Indix Raises $8.5M, Wants to Enable “Product-Aware Apps”
Indix, the startup based in Seattle and Chennai, India, compiling a comprehensive database of product information, is raising $9 million in additional funding to sell its services and advance what co-founder and CEO Sanjay Parthasarathy calls a new category of “product-aware apps.”
The company has closed $8.5 million of this Series A-1 round, led by existing investors Avalon Ventures and Nexus Venture Partners. Indix has raised about $14.4 million since its 2010 founding.
At the core of Indix’ product is a database of product attributes, pricing, availability, and other information gathered by a custom search engine. That catalog, covering everything imaginable from toothpaste to electronics, informs the company’s product intelligence platform, which it began selling last fall. It’s meant to help brands and retailers decide things like what merchandise to carry and where to carry it, how to price it relative to the competition, and how to promote it most effectively.
Indix has attracted “quite a few customers” for its main offering, Parthasarathy says, including Microsoft, which is using it to compare pricing in its own store to that of the broad network of third-party sellers and distributors that also move its software and hardware. (Parthasarathy spent 19 years at Microsoft, most recently as head of its startup accelerator program, before leaving to start one himself.)
Indix also allows third-parties to tap into its product catalog through an application programming interface (API).
“We’ve realized that people are using our product—our API—in lots of ways that we didn’t actually contemplate,” Parthasarathy says.
Over the last six months, customers have started building “product-aware apps” that integrate Indix’ catalog. Parthasarathy compares this category to location-aware apps enabled by services such as Google Maps, or people-aware apps that draw on information from Facebook.
Indix customers are currently building these product-aware apps for their own internal use, he says, adding that he can’t name the customers publicly.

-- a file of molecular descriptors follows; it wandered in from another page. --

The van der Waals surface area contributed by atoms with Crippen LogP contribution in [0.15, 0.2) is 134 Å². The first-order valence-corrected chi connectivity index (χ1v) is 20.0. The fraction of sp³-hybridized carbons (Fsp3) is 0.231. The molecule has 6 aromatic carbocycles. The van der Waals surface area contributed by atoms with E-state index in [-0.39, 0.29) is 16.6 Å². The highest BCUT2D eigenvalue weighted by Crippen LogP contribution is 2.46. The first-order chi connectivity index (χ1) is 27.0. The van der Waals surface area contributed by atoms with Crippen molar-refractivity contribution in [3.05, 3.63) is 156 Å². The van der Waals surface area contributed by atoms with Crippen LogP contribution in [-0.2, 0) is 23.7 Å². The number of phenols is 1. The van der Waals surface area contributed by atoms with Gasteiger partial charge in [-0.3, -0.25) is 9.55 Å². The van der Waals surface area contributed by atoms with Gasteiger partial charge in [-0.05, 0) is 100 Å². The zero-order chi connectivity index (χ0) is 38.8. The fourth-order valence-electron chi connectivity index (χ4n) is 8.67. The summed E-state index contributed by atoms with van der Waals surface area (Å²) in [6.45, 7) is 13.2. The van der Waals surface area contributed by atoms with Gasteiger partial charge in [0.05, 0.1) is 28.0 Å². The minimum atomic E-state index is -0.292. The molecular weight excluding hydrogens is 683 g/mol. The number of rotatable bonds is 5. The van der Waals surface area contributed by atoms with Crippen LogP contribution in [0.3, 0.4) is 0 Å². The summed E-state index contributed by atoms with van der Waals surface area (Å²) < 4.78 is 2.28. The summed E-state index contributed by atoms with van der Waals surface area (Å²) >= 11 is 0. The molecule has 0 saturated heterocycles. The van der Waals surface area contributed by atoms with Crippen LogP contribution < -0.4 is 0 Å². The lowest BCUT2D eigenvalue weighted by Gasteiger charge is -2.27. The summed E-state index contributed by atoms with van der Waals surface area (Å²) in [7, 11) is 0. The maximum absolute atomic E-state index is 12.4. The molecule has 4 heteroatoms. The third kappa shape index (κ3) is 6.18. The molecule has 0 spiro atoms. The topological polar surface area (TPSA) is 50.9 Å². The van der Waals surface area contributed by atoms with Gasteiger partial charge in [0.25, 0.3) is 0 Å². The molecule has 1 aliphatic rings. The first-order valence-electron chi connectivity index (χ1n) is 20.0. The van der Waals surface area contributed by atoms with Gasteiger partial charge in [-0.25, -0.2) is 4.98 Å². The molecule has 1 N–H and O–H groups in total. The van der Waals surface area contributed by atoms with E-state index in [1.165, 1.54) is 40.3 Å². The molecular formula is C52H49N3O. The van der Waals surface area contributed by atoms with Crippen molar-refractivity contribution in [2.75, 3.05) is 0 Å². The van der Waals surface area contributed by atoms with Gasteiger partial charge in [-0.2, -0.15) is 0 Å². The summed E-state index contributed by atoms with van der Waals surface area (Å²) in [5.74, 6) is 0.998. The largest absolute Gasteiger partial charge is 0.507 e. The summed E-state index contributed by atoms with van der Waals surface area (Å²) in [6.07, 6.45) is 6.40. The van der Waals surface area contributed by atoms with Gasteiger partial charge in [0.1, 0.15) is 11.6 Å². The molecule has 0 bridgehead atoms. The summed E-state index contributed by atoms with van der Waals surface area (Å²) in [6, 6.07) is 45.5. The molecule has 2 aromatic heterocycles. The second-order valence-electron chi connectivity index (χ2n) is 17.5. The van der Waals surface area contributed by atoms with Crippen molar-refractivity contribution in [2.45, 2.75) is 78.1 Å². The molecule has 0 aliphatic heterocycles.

Parthasarathy says it’s easy to imagine consumer-facing apps that incorporate this product awareness. The system could, for example, help someone creating a personal belongings inventory determine what their stuff is worth and select an appropriate amount of insurance. Or it could add pricing and availability information to Pinterest pages where people share favorite products.
“That’s a scenario that a lot of people are experimenting with,” he says. “The bridge there is that depth of information. Being able to recognize the product, that’s the hard challenge.”
Parthasarathy sees Indix unlocking a world of “pervasive commerce”—the idea that you can easily get information and buy nearly any product you encounter online or in the real world, and do so whenever and wherever you want. This requires technology including the always-on mobile Internet access we increasingly take for granted, and sophisticated inventory and supply-chain management systems. Parthasarathy says Indix is another component necessary for this vision to become a reality.
“You really needed a catalog of hundreds of millions of products, and you had to structure it in such a way so you’d understand what those products are, what their attributes are, their price, how they’re distributed, and so on,” he says. “That structuring is just now coming into place. That’s what we’re doing.”
Indix now has about 50 employees, about 10 of whom work in Seattle where the company’s sales, marketing, business development, and product management functions are based. The core engineering work is done in India, but Parthasarathy says that as Indix grows its research and development effort with this new funding, it is looking at adding engineers here, too.